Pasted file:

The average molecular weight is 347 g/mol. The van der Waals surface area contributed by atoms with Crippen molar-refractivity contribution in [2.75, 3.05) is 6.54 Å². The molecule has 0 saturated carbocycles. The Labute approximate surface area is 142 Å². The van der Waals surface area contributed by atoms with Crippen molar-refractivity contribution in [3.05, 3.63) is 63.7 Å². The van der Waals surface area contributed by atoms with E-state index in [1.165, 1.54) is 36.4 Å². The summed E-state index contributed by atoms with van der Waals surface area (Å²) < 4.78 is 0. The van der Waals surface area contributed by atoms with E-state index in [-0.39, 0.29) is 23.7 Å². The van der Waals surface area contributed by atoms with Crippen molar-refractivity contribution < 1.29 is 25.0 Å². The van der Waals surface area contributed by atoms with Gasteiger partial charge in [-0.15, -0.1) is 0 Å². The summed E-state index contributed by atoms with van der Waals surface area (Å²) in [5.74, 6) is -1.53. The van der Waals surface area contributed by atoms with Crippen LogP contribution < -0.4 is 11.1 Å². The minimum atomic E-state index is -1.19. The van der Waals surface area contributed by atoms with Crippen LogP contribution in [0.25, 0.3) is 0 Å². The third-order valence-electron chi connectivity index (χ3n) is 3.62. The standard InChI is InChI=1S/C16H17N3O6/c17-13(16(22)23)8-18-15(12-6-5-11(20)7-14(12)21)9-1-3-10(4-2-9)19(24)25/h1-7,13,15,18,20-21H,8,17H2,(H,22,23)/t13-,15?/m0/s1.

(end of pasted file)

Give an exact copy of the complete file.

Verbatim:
The average molecular weight is 347 g/mol. The van der Waals surface area contributed by atoms with Crippen molar-refractivity contribution in [2.75, 3.05) is 6.54 Å². The molecule has 0 saturated carbocycles. The Labute approximate surface area is 142 Å². The van der Waals surface area contributed by atoms with Crippen molar-refractivity contribution in [3.05, 3.63) is 63.7 Å². The van der Waals surface area contributed by atoms with E-state index in [1.165, 1.54) is 36.4 Å². The summed E-state index contributed by atoms with van der Waals surface area (Å²) < 4.78 is 0. The van der Waals surface area contributed by atoms with E-state index in [-0.39, 0.29) is 23.7 Å². The van der Waals surface area contributed by atoms with Crippen molar-refractivity contribution < 1.29 is 25.0 Å². The van der Waals surface area contributed by atoms with Gasteiger partial charge in [-0.15, -0.1) is 0 Å². The summed E-state index contributed by atoms with van der Waals surface area (Å²) in [5.74, 6) is -1.53. The van der Waals surface area contributed by atoms with Crippen LogP contribution < -0.4 is 11.1 Å². The minimum atomic E-state index is -1.19. The van der Waals surface area contributed by atoms with Crippen LogP contribution in [0.25, 0.3) is 0 Å². The third-order valence-electron chi connectivity index (χ3n) is 3.62. The standard InChI is InChI=1S/C16H17N3O6/c17-13(16(22)23)8-18-15(12-6-5-11(20)7-14(12)21)9-1-3-10(4-2-9)19(24)25/h1-7,13,15,18,20-21H,8,17H2,(H,22,23)/t13-,15?/m0/s1.